Can A Woman Cycle A Man’s Bike? 

YES!!! Women can ride men’s bikes. Now let me explain. You’ve taken an interest in cycling, you want to buy a bike and go online to search for the features of a bicycle to consider before buy, and then you get there and begin to see that there are bikes meant for men and women. You don’t need to be confused as to how to differentiate it at this point as this article will finally settle your mind on if women can ride a man’s bike and how to differentiate the two. 

Women’s bike was first invented in 1888 due to a few biological differences between men and women, but they are not that different from men’s bike. 

Yes, the bike for women and girls has a special step-through frame on city bikes, they have shorter and wider saddle, lower seat height, shorter stem, and crank. The handlebar is also narrower with smaller grips on it, but they still have minimal difference from that of their male counterpart. 

A girl can sit on a male’s bike, adjust a few things and ride it very comfortably without feeling the difference or feeling the need to specifically get a bike designed for females. Most professional female cyclists ride men’s bikes. So if you see a bike you like don’t stop yourself from riding it simply because they claim it’s for men. 

The difference between a man’s and a woman’s bike are not so much, here are a few difference between the two;

Read also: How Many Bicycles Are In The World?

1. The Frame

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Woman on bike with trailer

The first thing you need to note is that women’s frames come in smaller sizes and usually range from XXS to L, while men’s frame range from S to XXL. The frame of women’s bikes is quite similar to men’s. It is, however, not very identical with the difference being the top tube. With the history of step-through frames, bicycle manufacturers realized that women need a lower-top tube to easily mount and dismount the bike. Therefore women’s bikes of today have a downward-sloping top tube, making it easier for girls to get their legs over it.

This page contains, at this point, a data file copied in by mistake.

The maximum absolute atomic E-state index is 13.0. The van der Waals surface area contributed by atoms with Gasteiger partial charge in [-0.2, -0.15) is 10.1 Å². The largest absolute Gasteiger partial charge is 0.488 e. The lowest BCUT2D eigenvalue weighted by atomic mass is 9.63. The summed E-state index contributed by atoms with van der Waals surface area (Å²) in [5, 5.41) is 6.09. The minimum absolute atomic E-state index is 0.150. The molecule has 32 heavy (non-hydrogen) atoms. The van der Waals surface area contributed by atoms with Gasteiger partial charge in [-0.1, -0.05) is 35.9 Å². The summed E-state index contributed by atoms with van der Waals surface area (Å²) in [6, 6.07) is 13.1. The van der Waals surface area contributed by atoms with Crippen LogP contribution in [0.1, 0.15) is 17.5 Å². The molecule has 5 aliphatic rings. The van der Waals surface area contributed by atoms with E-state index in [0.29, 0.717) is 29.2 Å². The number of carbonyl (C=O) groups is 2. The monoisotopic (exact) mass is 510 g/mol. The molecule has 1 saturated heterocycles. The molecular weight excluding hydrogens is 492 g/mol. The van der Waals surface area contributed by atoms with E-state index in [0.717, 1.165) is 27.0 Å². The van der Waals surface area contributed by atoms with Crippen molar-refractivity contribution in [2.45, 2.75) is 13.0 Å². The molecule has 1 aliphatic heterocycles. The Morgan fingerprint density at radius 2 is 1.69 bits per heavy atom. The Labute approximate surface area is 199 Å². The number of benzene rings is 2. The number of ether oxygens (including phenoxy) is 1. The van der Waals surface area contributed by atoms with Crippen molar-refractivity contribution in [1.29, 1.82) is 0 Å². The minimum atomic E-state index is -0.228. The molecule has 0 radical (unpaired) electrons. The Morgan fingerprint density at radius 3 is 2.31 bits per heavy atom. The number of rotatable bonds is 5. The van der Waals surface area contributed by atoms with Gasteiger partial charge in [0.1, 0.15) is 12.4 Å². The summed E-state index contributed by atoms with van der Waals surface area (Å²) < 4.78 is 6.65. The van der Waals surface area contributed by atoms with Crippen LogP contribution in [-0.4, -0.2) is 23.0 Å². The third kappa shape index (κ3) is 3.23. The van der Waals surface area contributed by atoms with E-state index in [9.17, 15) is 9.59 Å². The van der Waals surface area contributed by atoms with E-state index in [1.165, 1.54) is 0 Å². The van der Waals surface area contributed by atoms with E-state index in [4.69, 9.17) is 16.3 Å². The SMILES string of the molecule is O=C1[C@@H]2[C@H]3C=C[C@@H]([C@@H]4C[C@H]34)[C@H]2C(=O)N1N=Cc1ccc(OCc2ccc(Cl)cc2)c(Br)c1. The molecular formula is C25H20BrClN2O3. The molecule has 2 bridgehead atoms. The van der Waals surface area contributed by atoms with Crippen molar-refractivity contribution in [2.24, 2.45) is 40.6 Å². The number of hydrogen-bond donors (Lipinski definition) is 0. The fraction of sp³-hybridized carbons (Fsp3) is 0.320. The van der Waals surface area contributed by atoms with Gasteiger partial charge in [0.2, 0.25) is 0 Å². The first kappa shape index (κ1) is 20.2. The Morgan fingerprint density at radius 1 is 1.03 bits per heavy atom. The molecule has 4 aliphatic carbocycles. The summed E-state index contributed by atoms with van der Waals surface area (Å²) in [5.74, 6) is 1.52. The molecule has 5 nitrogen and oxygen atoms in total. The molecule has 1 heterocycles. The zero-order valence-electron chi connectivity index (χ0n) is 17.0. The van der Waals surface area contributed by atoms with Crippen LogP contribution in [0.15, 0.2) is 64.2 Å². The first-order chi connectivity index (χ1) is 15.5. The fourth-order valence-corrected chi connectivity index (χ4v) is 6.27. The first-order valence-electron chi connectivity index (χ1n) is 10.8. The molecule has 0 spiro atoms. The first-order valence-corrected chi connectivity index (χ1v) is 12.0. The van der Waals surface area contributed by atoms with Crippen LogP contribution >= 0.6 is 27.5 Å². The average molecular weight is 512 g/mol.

2. Saddle


Nothing hurts more than an uncomfortable saddle as it is in the most delicate places. Saddles come in different shapes and sizes, though in general, women-specific saddles tend to be shorter and wider to offer the most sit-bone support. However, this particular design can be restrictive for performance athletes, so they will tend to opt for a longer and narrower saddle to free up space for their pedaling motion.

Women have a different pelvic bone than men, so they need a differently shaped saddle. This is also confirmed by research in which they found that the average men’s saddle is 143 millimeters wide, while a women’s is on average 155 millimeters wide. 

3. Crank

Bike Crank Arm

The average woman is shorter than a man and so they have short legs which automatically means they need shorter cranks than men. Cranks on women’s bikes range from 160 to 172.5 millimeters, while men’s cranks typically start at 172.5 millimeters and go all the way to 180 millimeters. The crank arms will vary in length depending upon the size of the bike, with longer crank arms accommodating longer legs.

4. The Handlebar